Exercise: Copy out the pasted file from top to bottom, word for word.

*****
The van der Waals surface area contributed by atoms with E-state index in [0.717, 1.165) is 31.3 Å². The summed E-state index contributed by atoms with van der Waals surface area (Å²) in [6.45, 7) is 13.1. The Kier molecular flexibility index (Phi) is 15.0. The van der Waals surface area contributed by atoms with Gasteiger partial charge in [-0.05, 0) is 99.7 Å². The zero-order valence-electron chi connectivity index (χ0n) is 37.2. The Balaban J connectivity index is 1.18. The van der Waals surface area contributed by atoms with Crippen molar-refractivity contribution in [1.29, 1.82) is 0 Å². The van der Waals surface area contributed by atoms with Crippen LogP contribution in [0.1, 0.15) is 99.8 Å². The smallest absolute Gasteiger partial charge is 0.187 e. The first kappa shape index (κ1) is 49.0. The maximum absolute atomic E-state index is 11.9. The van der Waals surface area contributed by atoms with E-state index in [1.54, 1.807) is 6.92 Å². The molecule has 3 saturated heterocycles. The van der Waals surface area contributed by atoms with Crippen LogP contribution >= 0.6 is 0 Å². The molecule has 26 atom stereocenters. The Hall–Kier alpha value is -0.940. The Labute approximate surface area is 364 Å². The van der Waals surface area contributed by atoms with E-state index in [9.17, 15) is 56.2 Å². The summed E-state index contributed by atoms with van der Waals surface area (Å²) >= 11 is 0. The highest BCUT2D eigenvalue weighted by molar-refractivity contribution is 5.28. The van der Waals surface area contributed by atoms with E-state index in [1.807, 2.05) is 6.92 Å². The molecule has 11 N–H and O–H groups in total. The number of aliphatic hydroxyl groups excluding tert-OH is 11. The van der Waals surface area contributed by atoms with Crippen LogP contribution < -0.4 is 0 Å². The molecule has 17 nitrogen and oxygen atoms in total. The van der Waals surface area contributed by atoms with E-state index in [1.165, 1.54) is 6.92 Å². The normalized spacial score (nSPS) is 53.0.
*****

The van der Waals surface area contributed by atoms with E-state index in [0.717, 1.165) is 31.3 Å². The summed E-state index contributed by atoms with van der Waals surface area (Å²) in [6.45, 7) is 13.1. The Kier molecular flexibility index (Phi) is 15.0. The van der Waals surface area contributed by atoms with Gasteiger partial charge in [-0.05, 0) is 99.7 Å². The zero-order valence-electron chi connectivity index (χ0n) is 37.2. The Balaban J connectivity index is 1.18. The van der Waals surface area contributed by atoms with Crippen molar-refractivity contribution in [1.29, 1.82) is 0 Å². The van der Waals surface area contributed by atoms with Crippen LogP contribution in [0.1, 0.15) is 99.8 Å². The smallest absolute Gasteiger partial charge is 0.187 e. The first kappa shape index (κ1) is 49.0. The maximum absolute atomic E-state index is 11.9. The van der Waals surface area contributed by atoms with E-state index in [1.54, 1.807) is 6.92 Å². The molecule has 3 saturated heterocycles. The van der Waals surface area contributed by atoms with Crippen LogP contribution >= 0.6 is 0 Å². The molecule has 26 atom stereocenters. The Hall–Kier alpha value is -0.940. The Labute approximate surface area is 364 Å². The van der Waals surface area contributed by atoms with E-state index in [9.17, 15) is 56.2 Å². The summed E-state index contributed by atoms with van der Waals surface area (Å²) >= 11 is 0. The highest BCUT2D eigenvalue weighted by molar-refractivity contribution is 5.28. The van der Waals surface area contributed by atoms with E-state index in [1.807, 2.05) is 6.92 Å². The molecule has 11 N–H and O–H groups in total. The number of aliphatic hydroxyl groups excluding tert-OH is 11. The van der Waals surface area contributed by atoms with Crippen LogP contribution < -0.4 is 0 Å². The molecule has 17 nitrogen and oxygen atoms in total. The van der Waals surface area contributed by atoms with E-state index in [1.165, 1.54) is 6.92 Å². The normalized spacial score (nSPS) is 53.0.